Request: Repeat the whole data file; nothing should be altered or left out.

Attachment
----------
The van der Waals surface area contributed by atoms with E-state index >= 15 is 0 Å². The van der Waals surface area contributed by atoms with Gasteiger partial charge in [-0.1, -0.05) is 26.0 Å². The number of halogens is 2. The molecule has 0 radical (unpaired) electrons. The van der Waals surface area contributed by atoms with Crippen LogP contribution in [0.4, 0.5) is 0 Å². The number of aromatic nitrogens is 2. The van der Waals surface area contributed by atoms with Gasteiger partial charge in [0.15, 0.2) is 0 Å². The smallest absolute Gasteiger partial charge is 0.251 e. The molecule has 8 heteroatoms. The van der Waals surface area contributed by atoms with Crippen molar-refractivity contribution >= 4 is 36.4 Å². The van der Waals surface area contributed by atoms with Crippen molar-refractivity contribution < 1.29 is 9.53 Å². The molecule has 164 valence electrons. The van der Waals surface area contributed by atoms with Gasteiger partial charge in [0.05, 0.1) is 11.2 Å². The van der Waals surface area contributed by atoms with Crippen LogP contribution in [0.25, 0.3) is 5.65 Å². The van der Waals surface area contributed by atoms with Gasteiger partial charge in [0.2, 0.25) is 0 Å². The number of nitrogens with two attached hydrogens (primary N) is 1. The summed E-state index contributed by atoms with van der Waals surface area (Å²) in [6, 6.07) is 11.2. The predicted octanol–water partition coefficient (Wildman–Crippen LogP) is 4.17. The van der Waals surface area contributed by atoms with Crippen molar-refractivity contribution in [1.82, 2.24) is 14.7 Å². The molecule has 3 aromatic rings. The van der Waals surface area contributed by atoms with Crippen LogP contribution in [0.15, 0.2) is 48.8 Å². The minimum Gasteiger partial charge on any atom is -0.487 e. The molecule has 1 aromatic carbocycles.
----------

The van der Waals surface area contributed by atoms with E-state index >= 15 is 0 Å². The van der Waals surface area contributed by atoms with Gasteiger partial charge in [-0.1, -0.05) is 26.0 Å². The number of halogens is 2. The molecule has 0 radical (unpaired) electrons. The van der Waals surface area contributed by atoms with Crippen LogP contribution in [0.4, 0.5) is 0 Å². The number of aromatic nitrogens is 2. The van der Waals surface area contributed by atoms with Gasteiger partial charge in [0.15, 0.2) is 0 Å². The smallest absolute Gasteiger partial charge is 0.251 e. The molecule has 8 heteroatoms. The van der Waals surface area contributed by atoms with Crippen molar-refractivity contribution >= 4 is 36.4 Å². The van der Waals surface area contributed by atoms with Crippen molar-refractivity contribution < 1.29 is 9.53 Å². The molecule has 164 valence electrons. The van der Waals surface area contributed by atoms with Gasteiger partial charge in [0.05, 0.1) is 11.2 Å². The van der Waals surface area contributed by atoms with Crippen LogP contribution in [0.25, 0.3) is 5.65 Å². The van der Waals surface area contributed by atoms with Gasteiger partial charge in [0.2, 0.25) is 0 Å². The number of nitrogens with two attached hydrogens (primary N) is 1. The summed E-state index contributed by atoms with van der Waals surface area (Å²) in [6, 6.07) is 11.2. The predicted octanol–water partition coefficient (Wildman–Crippen LogP) is 4.17. The van der Waals surface area contributed by atoms with Crippen molar-refractivity contribution in [1.82, 2.24) is 14.7 Å². The molecule has 3 aromatic rings. The van der Waals surface area contributed by atoms with Crippen LogP contribution in [0.15, 0.2) is 48.8 Å². The minimum Gasteiger partial charge on any atom is -0.487 e. The molecule has 1 aromatic carbocycles.